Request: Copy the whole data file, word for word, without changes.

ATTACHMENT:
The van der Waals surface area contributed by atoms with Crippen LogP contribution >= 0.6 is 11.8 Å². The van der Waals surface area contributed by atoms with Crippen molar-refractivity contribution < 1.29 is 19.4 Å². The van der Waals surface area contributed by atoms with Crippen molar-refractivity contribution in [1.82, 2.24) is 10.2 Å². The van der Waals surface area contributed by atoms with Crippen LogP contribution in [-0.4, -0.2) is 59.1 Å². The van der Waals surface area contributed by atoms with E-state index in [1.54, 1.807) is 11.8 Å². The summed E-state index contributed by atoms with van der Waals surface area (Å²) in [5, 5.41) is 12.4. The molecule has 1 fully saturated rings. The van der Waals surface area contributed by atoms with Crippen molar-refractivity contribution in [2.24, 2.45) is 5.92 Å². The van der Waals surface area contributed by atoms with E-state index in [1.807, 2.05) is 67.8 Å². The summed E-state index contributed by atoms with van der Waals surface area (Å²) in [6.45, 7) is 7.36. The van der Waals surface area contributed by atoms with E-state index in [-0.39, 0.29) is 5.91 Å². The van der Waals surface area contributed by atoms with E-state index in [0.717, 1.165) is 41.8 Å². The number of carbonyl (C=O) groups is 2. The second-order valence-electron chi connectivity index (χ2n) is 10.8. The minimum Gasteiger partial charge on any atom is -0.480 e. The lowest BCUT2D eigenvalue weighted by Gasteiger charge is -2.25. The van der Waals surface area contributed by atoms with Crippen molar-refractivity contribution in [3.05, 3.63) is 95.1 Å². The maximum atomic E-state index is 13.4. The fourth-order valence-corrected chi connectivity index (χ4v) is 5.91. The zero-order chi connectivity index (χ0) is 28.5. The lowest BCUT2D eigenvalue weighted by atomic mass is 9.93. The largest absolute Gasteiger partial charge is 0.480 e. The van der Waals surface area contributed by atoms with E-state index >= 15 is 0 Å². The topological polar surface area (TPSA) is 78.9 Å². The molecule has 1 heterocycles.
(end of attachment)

The van der Waals surface area contributed by atoms with Crippen LogP contribution >= 0.6 is 11.8 Å². The van der Waals surface area contributed by atoms with Crippen molar-refractivity contribution < 1.29 is 19.4 Å². The van der Waals surface area contributed by atoms with Crippen molar-refractivity contribution in [1.82, 2.24) is 10.2 Å². The van der Waals surface area contributed by atoms with Crippen LogP contribution in [-0.4, -0.2) is 59.1 Å². The van der Waals surface area contributed by atoms with E-state index in [1.54, 1.807) is 11.8 Å². The summed E-state index contributed by atoms with van der Waals surface area (Å²) in [5, 5.41) is 12.4. The molecule has 1 fully saturated rings. The van der Waals surface area contributed by atoms with Crippen molar-refractivity contribution in [2.24, 2.45) is 5.92 Å². The van der Waals surface area contributed by atoms with E-state index in [1.807, 2.05) is 67.8 Å². The summed E-state index contributed by atoms with van der Waals surface area (Å²) in [6.45, 7) is 7.36. The van der Waals surface area contributed by atoms with E-state index in [-0.39, 0.29) is 5.91 Å². The van der Waals surface area contributed by atoms with E-state index in [0.717, 1.165) is 41.8 Å². The number of carbonyl (C=O) groups is 2. The second-order valence-electron chi connectivity index (χ2n) is 10.8. The minimum Gasteiger partial charge on any atom is -0.480 e. The lowest BCUT2D eigenvalue weighted by Gasteiger charge is -2.25. The van der Waals surface area contributed by atoms with Crippen molar-refractivity contribution in [3.05, 3.63) is 95.1 Å². The maximum atomic E-state index is 13.4. The fourth-order valence-corrected chi connectivity index (χ4v) is 5.91. The zero-order chi connectivity index (χ0) is 28.5. The lowest BCUT2D eigenvalue weighted by atomic mass is 9.93. The largest absolute Gasteiger partial charge is 0.480 e. The van der Waals surface area contributed by atoms with E-state index >= 15 is 0 Å². The topological polar surface area (TPSA) is 78.9 Å². The molecule has 1 heterocycles.